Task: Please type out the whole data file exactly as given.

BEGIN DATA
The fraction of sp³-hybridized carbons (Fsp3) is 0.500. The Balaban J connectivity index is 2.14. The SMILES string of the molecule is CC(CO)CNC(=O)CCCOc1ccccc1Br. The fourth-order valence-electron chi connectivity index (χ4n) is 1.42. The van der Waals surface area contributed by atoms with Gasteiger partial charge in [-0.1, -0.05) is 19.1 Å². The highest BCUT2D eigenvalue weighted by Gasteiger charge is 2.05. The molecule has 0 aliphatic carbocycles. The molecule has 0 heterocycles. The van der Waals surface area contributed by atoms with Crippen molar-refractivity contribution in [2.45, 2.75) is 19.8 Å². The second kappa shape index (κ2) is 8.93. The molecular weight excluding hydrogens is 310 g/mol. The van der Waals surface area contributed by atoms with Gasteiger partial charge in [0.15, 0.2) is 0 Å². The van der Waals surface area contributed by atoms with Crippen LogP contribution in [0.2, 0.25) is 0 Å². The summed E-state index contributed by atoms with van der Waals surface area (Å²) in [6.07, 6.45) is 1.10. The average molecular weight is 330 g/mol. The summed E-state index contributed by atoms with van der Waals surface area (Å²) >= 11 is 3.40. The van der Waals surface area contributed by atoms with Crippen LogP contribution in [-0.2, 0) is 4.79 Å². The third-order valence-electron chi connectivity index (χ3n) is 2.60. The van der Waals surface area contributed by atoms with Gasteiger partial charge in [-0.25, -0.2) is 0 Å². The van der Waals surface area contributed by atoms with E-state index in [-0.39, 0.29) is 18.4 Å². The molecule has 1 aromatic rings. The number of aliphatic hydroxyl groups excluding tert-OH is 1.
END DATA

The fraction of sp³-hybridized carbons (Fsp3) is 0.500. The Balaban J connectivity index is 2.14. The SMILES string of the molecule is CC(CO)CNC(=O)CCCOc1ccccc1Br. The fourth-order valence-electron chi connectivity index (χ4n) is 1.42. The van der Waals surface area contributed by atoms with Gasteiger partial charge in [-0.1, -0.05) is 19.1 Å². The highest BCUT2D eigenvalue weighted by Gasteiger charge is 2.05. The molecule has 0 aliphatic carbocycles. The molecule has 0 heterocycles. The van der Waals surface area contributed by atoms with Crippen molar-refractivity contribution in [2.45, 2.75) is 19.8 Å². The second kappa shape index (κ2) is 8.93. The molecular weight excluding hydrogens is 310 g/mol. The van der Waals surface area contributed by atoms with Gasteiger partial charge in [0.15, 0.2) is 0 Å². The van der Waals surface area contributed by atoms with Crippen LogP contribution in [0.2, 0.25) is 0 Å². The summed E-state index contributed by atoms with van der Waals surface area (Å²) in [6.07, 6.45) is 1.10. The average molecular weight is 330 g/mol. The summed E-state index contributed by atoms with van der Waals surface area (Å²) >= 11 is 3.40. The van der Waals surface area contributed by atoms with Crippen LogP contribution in [-0.2, 0) is 4.79 Å². The third-order valence-electron chi connectivity index (χ3n) is 2.60. The van der Waals surface area contributed by atoms with Gasteiger partial charge in [-0.25, -0.2) is 0 Å². The van der Waals surface area contributed by atoms with E-state index in [-0.39, 0.29) is 18.4 Å². The molecule has 1 aromatic rings. The number of aliphatic hydroxyl groups excluding tert-OH is 1.